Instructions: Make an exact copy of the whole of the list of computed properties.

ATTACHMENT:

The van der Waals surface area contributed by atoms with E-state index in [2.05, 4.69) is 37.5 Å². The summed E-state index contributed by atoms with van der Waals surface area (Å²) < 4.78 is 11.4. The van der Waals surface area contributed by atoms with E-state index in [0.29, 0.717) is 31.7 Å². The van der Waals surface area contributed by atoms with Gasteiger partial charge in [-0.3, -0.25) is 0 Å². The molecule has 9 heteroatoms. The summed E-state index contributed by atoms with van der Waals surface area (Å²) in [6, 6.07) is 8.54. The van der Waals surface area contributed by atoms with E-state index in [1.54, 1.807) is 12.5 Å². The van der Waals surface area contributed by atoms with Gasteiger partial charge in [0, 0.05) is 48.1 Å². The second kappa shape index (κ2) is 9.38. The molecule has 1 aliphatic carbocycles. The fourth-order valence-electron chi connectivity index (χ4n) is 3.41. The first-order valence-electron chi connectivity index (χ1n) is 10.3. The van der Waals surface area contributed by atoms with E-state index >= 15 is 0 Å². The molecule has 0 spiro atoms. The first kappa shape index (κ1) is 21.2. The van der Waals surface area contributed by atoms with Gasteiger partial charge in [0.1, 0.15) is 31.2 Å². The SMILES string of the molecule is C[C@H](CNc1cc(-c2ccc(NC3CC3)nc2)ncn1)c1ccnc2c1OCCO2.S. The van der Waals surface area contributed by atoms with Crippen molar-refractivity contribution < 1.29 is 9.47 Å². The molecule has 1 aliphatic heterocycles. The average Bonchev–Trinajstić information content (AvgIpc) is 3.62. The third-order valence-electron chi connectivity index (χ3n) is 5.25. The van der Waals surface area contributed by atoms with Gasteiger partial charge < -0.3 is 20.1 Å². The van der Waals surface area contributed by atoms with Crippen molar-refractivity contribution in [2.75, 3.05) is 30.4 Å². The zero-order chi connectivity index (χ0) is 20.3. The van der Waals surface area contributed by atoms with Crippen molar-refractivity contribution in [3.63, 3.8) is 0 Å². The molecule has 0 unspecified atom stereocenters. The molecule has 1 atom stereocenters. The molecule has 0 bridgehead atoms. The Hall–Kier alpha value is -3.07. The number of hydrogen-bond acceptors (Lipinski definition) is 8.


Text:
The van der Waals surface area contributed by atoms with E-state index in [2.05, 4.69) is 37.5 Å². The summed E-state index contributed by atoms with van der Waals surface area (Å²) < 4.78 is 11.4. The van der Waals surface area contributed by atoms with E-state index in [0.29, 0.717) is 31.7 Å². The van der Waals surface area contributed by atoms with Gasteiger partial charge in [-0.3, -0.25) is 0 Å². The molecule has 9 heteroatoms. The summed E-state index contributed by atoms with van der Waals surface area (Å²) in [6, 6.07) is 8.54. The van der Waals surface area contributed by atoms with E-state index in [1.54, 1.807) is 12.5 Å². The van der Waals surface area contributed by atoms with Gasteiger partial charge in [0, 0.05) is 48.1 Å². The second kappa shape index (κ2) is 9.38. The molecule has 1 aliphatic carbocycles. The fourth-order valence-electron chi connectivity index (χ4n) is 3.41. The first-order valence-electron chi connectivity index (χ1n) is 10.3. The van der Waals surface area contributed by atoms with E-state index >= 15 is 0 Å². The molecule has 0 spiro atoms. The first kappa shape index (κ1) is 21.2. The van der Waals surface area contributed by atoms with Gasteiger partial charge in [0.1, 0.15) is 31.2 Å². The SMILES string of the molecule is C[C@H](CNc1cc(-c2ccc(NC3CC3)nc2)ncn1)c1ccnc2c1OCCO2.S. The van der Waals surface area contributed by atoms with Crippen molar-refractivity contribution < 1.29 is 9.47 Å². The molecule has 1 aliphatic heterocycles. The average Bonchev–Trinajstić information content (AvgIpc) is 3.62. The third-order valence-electron chi connectivity index (χ3n) is 5.25. The van der Waals surface area contributed by atoms with Gasteiger partial charge < -0.3 is 20.1 Å². The van der Waals surface area contributed by atoms with Crippen molar-refractivity contribution in [2.75, 3.05) is 30.4 Å². The zero-order chi connectivity index (χ0) is 20.3. The van der Waals surface area contributed by atoms with Crippen molar-refractivity contribution in [3.63, 3.8) is 0 Å². The molecule has 0 unspecified atom stereocenters. The molecule has 1 atom stereocenters. The molecule has 0 bridgehead atoms. The Hall–Kier alpha value is -3.07. The number of hydrogen-bond acceptors (Lipinski definition) is 8.